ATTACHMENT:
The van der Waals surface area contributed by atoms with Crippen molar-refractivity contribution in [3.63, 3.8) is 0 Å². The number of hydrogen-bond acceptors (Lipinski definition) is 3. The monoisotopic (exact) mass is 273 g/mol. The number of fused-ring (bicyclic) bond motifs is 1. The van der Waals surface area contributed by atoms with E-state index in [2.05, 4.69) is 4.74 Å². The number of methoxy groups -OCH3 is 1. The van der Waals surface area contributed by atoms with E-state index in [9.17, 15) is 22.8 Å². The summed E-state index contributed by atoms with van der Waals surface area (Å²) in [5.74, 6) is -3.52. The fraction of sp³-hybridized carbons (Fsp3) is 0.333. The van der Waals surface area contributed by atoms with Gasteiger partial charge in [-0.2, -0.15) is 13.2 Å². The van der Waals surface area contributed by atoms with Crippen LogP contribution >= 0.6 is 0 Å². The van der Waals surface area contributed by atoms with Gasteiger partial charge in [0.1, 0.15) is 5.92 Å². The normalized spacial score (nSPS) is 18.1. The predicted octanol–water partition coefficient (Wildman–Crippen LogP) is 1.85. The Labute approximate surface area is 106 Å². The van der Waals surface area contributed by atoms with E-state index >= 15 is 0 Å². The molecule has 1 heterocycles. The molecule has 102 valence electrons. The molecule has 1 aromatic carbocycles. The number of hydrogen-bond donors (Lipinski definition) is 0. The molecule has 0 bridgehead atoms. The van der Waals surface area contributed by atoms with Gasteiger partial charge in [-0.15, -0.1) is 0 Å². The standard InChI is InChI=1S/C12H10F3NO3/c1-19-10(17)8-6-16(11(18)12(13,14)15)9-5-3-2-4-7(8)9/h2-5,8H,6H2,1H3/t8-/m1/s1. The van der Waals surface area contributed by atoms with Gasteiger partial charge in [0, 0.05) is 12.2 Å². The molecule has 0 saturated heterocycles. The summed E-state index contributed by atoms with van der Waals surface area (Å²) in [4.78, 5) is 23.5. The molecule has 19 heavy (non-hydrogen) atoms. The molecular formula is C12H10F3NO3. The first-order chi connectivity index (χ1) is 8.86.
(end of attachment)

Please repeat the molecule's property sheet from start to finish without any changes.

The van der Waals surface area contributed by atoms with Crippen molar-refractivity contribution in [3.63, 3.8) is 0 Å². The number of hydrogen-bond acceptors (Lipinski definition) is 3. The monoisotopic (exact) mass is 273 g/mol. The number of fused-ring (bicyclic) bond motifs is 1. The van der Waals surface area contributed by atoms with E-state index in [2.05, 4.69) is 4.74 Å². The number of methoxy groups -OCH3 is 1. The van der Waals surface area contributed by atoms with E-state index in [9.17, 15) is 22.8 Å². The summed E-state index contributed by atoms with van der Waals surface area (Å²) in [5.74, 6) is -3.52. The fraction of sp³-hybridized carbons (Fsp3) is 0.333. The van der Waals surface area contributed by atoms with Gasteiger partial charge in [-0.2, -0.15) is 13.2 Å². The van der Waals surface area contributed by atoms with Crippen LogP contribution >= 0.6 is 0 Å². The van der Waals surface area contributed by atoms with Gasteiger partial charge in [0.1, 0.15) is 5.92 Å². The normalized spacial score (nSPS) is 18.1. The predicted octanol–water partition coefficient (Wildman–Crippen LogP) is 1.85. The Labute approximate surface area is 106 Å². The van der Waals surface area contributed by atoms with E-state index >= 15 is 0 Å². The molecule has 1 heterocycles. The molecule has 102 valence electrons. The molecule has 1 aromatic carbocycles. The number of hydrogen-bond donors (Lipinski definition) is 0. The molecule has 0 bridgehead atoms. The van der Waals surface area contributed by atoms with Gasteiger partial charge in [-0.15, -0.1) is 0 Å². The standard InChI is InChI=1S/C12H10F3NO3/c1-19-10(17)8-6-16(11(18)12(13,14)15)9-5-3-2-4-7(8)9/h2-5,8H,6H2,1H3/t8-/m1/s1. The van der Waals surface area contributed by atoms with Gasteiger partial charge in [0, 0.05) is 12.2 Å². The molecule has 0 saturated heterocycles. The summed E-state index contributed by atoms with van der Waals surface area (Å²) in [4.78, 5) is 23.5. The molecule has 19 heavy (non-hydrogen) atoms. The molecular formula is C12H10F3NO3. The first-order chi connectivity index (χ1) is 8.86.